CHENNAI : The Medical Council of India (MCI) and the Central government have been restrained by the Madras High Court from issuing eligibility certificates to students, who had secured less than 80 per cent marks in the qualifying examination for admission in medical colleges of foreign countries.
In the past 10 years, only 15 to 25 per cent of doctors with foreign medical degrees had managed to clear the mandatory screening test – Foreign Medical Graduate Examination (FMGE) – conducted by the National Board of Examination (NBE) to practise the profession in India, Justice N Kirubakaran pointed out. This would only make one understand that the minimum marks of 50 per cent prescribed by MCI has to be revised and higher marks have to be prescribed, as the percentage of candidates passing FMGE is very less.
Therefore, for this year, the minimum marks to be prescribed should be raised from 50 to at least 80 per cent, the judge said.Noting that when students who secure more than 95 per cent in the qualifying examinations were unable to get admission in medical course in India, the judge wondered how candidates with 50 per cent marks in the qualifying exams could be allowed to get admission in foreign medical colleges.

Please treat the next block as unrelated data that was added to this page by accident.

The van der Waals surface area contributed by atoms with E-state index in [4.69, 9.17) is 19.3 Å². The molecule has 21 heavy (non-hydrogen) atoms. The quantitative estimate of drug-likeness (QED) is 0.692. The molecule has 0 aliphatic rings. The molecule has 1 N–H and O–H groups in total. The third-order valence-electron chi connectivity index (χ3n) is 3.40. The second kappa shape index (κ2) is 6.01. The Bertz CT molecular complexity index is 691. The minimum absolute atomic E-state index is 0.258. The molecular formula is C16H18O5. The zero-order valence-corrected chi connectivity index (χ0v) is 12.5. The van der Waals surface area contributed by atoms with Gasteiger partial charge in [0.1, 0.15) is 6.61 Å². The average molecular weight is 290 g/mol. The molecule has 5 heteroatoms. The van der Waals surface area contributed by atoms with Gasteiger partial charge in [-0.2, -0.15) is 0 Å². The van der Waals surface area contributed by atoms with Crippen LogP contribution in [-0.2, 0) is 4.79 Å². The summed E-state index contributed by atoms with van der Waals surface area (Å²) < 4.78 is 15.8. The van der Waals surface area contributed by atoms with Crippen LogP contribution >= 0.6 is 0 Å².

The judge made the observation on a writ petition from Tamarai Selvan, a foreign medical degree holder, seeking a directive to MCI to issue certificate of provisional registration, to enable him to undergo the Compulsory Rotatory Residential Internship (CRRI) in any approved medical college hospital in the State and subsequently issue permanent registration certificate on successful completion of CRRI.